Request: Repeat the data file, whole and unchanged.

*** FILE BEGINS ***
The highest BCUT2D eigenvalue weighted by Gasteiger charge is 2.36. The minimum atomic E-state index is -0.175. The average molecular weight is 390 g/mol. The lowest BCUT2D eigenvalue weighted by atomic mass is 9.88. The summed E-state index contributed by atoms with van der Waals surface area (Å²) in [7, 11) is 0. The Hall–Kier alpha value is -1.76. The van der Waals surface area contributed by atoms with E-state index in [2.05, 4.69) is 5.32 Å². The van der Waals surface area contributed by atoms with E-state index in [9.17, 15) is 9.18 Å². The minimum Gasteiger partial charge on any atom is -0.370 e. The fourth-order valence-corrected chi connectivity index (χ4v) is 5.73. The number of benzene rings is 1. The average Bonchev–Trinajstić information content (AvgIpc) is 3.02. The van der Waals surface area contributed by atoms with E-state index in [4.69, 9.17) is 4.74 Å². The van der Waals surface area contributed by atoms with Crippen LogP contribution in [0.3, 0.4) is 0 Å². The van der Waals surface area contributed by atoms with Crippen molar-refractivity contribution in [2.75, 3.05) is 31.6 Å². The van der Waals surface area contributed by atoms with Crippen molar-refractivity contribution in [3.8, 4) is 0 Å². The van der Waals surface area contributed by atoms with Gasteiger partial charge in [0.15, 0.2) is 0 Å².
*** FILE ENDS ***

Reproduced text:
The highest BCUT2D eigenvalue weighted by Gasteiger charge is 2.36. The minimum atomic E-state index is -0.175. The average molecular weight is 390 g/mol. The lowest BCUT2D eigenvalue weighted by atomic mass is 9.88. The summed E-state index contributed by atoms with van der Waals surface area (Å²) in [7, 11) is 0. The Hall–Kier alpha value is -1.76. The van der Waals surface area contributed by atoms with E-state index in [2.05, 4.69) is 5.32 Å². The van der Waals surface area contributed by atoms with E-state index in [9.17, 15) is 9.18 Å². The minimum Gasteiger partial charge on any atom is -0.370 e. The fourth-order valence-corrected chi connectivity index (χ4v) is 5.73. The number of benzene rings is 1. The average Bonchev–Trinajstić information content (AvgIpc) is 3.02. The van der Waals surface area contributed by atoms with E-state index in [4.69, 9.17) is 4.74 Å². The van der Waals surface area contributed by atoms with Crippen LogP contribution in [0.3, 0.4) is 0 Å². The van der Waals surface area contributed by atoms with Crippen molar-refractivity contribution in [2.75, 3.05) is 31.6 Å². The van der Waals surface area contributed by atoms with Crippen molar-refractivity contribution in [3.8, 4) is 0 Å². The van der Waals surface area contributed by atoms with Gasteiger partial charge in [0.15, 0.2) is 0 Å².